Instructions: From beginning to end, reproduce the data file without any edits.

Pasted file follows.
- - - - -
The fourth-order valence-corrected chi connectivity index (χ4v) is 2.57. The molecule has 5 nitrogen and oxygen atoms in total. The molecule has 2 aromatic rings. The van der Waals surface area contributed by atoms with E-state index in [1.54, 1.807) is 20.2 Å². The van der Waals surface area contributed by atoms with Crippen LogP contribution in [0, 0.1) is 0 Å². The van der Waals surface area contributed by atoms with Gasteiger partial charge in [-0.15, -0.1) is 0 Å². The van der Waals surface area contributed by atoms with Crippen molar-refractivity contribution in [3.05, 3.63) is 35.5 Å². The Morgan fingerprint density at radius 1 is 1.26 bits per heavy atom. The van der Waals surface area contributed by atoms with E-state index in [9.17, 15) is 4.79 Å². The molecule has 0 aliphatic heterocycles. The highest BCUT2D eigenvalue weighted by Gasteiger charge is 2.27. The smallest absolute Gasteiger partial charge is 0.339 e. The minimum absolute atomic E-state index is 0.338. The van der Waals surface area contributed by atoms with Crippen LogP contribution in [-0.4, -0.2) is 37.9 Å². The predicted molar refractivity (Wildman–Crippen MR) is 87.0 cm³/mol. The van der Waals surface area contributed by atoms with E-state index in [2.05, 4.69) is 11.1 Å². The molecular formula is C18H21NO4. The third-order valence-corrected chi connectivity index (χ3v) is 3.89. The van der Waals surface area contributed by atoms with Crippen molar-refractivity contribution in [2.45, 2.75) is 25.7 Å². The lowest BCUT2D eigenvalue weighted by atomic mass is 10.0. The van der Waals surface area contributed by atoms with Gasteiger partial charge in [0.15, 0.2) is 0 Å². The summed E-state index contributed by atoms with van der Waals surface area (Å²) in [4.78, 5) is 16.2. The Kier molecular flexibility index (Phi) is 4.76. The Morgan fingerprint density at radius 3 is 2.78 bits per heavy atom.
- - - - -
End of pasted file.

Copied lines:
The fourth-order valence-corrected chi connectivity index (χ4v) is 2.57. The molecule has 5 nitrogen and oxygen atoms in total. The molecule has 2 aromatic rings. The van der Waals surface area contributed by atoms with E-state index in [1.54, 1.807) is 20.2 Å². The van der Waals surface area contributed by atoms with Crippen LogP contribution in [0, 0.1) is 0 Å². The van der Waals surface area contributed by atoms with Gasteiger partial charge in [-0.15, -0.1) is 0 Å². The van der Waals surface area contributed by atoms with Crippen molar-refractivity contribution in [3.05, 3.63) is 35.5 Å². The Morgan fingerprint density at radius 1 is 1.26 bits per heavy atom. The van der Waals surface area contributed by atoms with E-state index in [9.17, 15) is 4.79 Å². The molecule has 0 aliphatic heterocycles. The highest BCUT2D eigenvalue weighted by Gasteiger charge is 2.27. The smallest absolute Gasteiger partial charge is 0.339 e. The minimum absolute atomic E-state index is 0.338. The van der Waals surface area contributed by atoms with Crippen LogP contribution in [-0.4, -0.2) is 37.9 Å². The predicted molar refractivity (Wildman–Crippen MR) is 87.0 cm³/mol. The van der Waals surface area contributed by atoms with E-state index in [2.05, 4.69) is 11.1 Å². The molecular formula is C18H21NO4. The third-order valence-corrected chi connectivity index (χ3v) is 3.89. The van der Waals surface area contributed by atoms with Crippen molar-refractivity contribution in [2.45, 2.75) is 25.7 Å². The lowest BCUT2D eigenvalue weighted by atomic mass is 10.0. The van der Waals surface area contributed by atoms with Gasteiger partial charge in [0.15, 0.2) is 0 Å². The summed E-state index contributed by atoms with van der Waals surface area (Å²) in [4.78, 5) is 16.2. The Kier molecular flexibility index (Phi) is 4.76. The Morgan fingerprint density at radius 3 is 2.78 bits per heavy atom.